champion Michigan, you look for every
advantage you can get.
Lake Superior coach Scott fBorek
bought into that theory yesterday,"trying
to persuade referee Matt Shegos into let-
ting the Lakers' Blaine McCauley off
the hook without serving his minor
penalty for slashing.
It was an odd sequence of eve,
which saw Shegos call three consecutive
minor penalties on Lake Superior,
including two at once.
"We were confident that the penalty
had not expired when the goal went in,"
Michigan coach Red Berenson said. "If
(the penalty) had not started, then it's too
McCauley's penalty, at 2:39 of the
first period, didn't get served right away
since the Lakers already had two play
in the 'bad-boy box.'
Michigan's Dale Rominski scored a
power-play goal at the 3:26 mark to give
the Wolverines a 1-0 lead, just as Lake
Superior's two minor penalties were
scheduled to end.
An animated five-minute controversy
ensued, as Shegos wasn't allowed to
view a replay of the clock's status on
television. The Wolverines contested
that extra seconds had run off the cl*
after Rominski's score, and that
McCauley should
Lake Superior Hockey
claimed that the Notebook
penalties had
expired, and that
McCauley should be freed. Releasing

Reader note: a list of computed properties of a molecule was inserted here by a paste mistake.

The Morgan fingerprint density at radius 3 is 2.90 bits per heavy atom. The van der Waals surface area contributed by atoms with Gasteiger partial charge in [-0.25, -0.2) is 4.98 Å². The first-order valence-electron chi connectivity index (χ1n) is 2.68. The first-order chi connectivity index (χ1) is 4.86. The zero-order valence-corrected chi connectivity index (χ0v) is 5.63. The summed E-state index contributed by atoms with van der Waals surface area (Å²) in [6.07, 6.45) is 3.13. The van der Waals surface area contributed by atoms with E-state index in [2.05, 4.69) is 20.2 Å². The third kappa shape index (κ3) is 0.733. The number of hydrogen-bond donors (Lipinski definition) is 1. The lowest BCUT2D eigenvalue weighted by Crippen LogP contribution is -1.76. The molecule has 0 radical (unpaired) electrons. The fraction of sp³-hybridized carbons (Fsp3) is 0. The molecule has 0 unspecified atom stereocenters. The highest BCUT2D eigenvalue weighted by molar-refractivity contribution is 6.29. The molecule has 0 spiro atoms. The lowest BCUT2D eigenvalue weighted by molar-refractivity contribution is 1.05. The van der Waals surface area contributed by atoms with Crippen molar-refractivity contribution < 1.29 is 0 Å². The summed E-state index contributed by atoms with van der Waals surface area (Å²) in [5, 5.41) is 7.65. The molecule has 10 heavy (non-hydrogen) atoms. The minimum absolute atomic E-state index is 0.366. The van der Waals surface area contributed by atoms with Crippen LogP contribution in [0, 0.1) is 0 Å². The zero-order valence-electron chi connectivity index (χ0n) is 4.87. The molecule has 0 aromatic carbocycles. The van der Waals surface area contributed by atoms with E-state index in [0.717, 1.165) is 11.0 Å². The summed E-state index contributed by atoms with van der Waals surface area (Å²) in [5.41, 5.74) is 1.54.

McCauley would've put the Lakers on
the power play, since Michigan's Bubba
Berenzweig still had 15 seconds remt-
ing on a charging penalty.
Shegos originally decided to let
McCauley out ofthe box, but after some
enlightening advice from veteran
Michigan coach Red Berenson, reversed
his decision.
"Actually, Red was right," Borek
admitted. "I tried to talk Matt (Shegos)
out of it, but he made the right call."
No-FLuKE LAKES?: Although the
Lakers were rated a lowly ninth in
preseason CCHA media poll, they h e
established a notable presence in the
league's first weekend.
Despite going 0-2 in their two road
contests, Lake Superior played two
highly-touted teams tough before losing.
At Notre Dame on Friday, the Lakers
jumped out to a 1-0 lead over the Irish,
eventually losing 3-2
Lake Superior has 22 underclassmen
on its roster, and knows this season will
be a true test of its character.
"We didn't come to lose;' Borek .